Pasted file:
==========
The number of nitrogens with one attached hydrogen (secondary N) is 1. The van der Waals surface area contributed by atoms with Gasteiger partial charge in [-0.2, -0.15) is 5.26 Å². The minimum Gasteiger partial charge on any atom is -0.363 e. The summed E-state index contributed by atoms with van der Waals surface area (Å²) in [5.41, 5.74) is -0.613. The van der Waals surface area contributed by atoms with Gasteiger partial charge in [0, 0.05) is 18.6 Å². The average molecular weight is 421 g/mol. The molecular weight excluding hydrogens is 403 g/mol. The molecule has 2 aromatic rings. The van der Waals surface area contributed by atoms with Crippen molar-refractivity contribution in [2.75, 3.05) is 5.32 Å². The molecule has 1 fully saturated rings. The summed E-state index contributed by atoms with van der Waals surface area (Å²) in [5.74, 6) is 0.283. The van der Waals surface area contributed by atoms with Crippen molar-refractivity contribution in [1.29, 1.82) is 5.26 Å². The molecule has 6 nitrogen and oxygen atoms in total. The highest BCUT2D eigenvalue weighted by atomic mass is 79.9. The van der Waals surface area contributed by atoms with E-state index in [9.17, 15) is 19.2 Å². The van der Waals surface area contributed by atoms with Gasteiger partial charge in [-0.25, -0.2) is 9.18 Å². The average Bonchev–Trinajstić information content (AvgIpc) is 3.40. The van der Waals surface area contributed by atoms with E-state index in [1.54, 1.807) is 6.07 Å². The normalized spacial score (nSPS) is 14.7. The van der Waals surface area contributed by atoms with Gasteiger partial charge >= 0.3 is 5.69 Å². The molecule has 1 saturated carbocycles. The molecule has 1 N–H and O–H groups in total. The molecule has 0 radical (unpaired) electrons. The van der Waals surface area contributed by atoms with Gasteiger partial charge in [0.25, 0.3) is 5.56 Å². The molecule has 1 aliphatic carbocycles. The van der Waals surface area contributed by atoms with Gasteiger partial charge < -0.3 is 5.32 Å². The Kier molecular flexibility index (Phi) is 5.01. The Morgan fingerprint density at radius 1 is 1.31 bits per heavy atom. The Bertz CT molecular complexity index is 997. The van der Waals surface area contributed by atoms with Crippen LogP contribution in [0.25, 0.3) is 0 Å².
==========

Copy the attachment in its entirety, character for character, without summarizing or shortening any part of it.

The number of nitrogens with one attached hydrogen (secondary N) is 1. The van der Waals surface area contributed by atoms with Gasteiger partial charge in [-0.2, -0.15) is 5.26 Å². The minimum Gasteiger partial charge on any atom is -0.363 e. The summed E-state index contributed by atoms with van der Waals surface area (Å²) in [5.41, 5.74) is -0.613. The van der Waals surface area contributed by atoms with Gasteiger partial charge in [0, 0.05) is 18.6 Å². The average molecular weight is 421 g/mol. The molecular weight excluding hydrogens is 403 g/mol. The molecule has 2 aromatic rings. The van der Waals surface area contributed by atoms with Crippen molar-refractivity contribution in [2.75, 3.05) is 5.32 Å². The molecule has 1 fully saturated rings. The summed E-state index contributed by atoms with van der Waals surface area (Å²) in [5.74, 6) is 0.283. The van der Waals surface area contributed by atoms with Crippen molar-refractivity contribution in [1.29, 1.82) is 5.26 Å². The molecule has 6 nitrogen and oxygen atoms in total. The highest BCUT2D eigenvalue weighted by atomic mass is 79.9. The van der Waals surface area contributed by atoms with E-state index in [9.17, 15) is 19.2 Å². The van der Waals surface area contributed by atoms with Gasteiger partial charge in [-0.25, -0.2) is 9.18 Å². The average Bonchev–Trinajstić information content (AvgIpc) is 3.40. The van der Waals surface area contributed by atoms with E-state index in [1.54, 1.807) is 6.07 Å². The normalized spacial score (nSPS) is 14.7. The van der Waals surface area contributed by atoms with Gasteiger partial charge >= 0.3 is 5.69 Å². The molecule has 1 saturated carbocycles. The molecule has 1 N–H and O–H groups in total. The molecule has 0 radical (unpaired) electrons. The van der Waals surface area contributed by atoms with Gasteiger partial charge in [0.25, 0.3) is 5.56 Å². The molecule has 1 aliphatic carbocycles. The van der Waals surface area contributed by atoms with Gasteiger partial charge < -0.3 is 5.32 Å². The Kier molecular flexibility index (Phi) is 5.01. The Morgan fingerprint density at radius 1 is 1.31 bits per heavy atom. The Bertz CT molecular complexity index is 997. The van der Waals surface area contributed by atoms with Crippen LogP contribution in [0.25, 0.3) is 0 Å².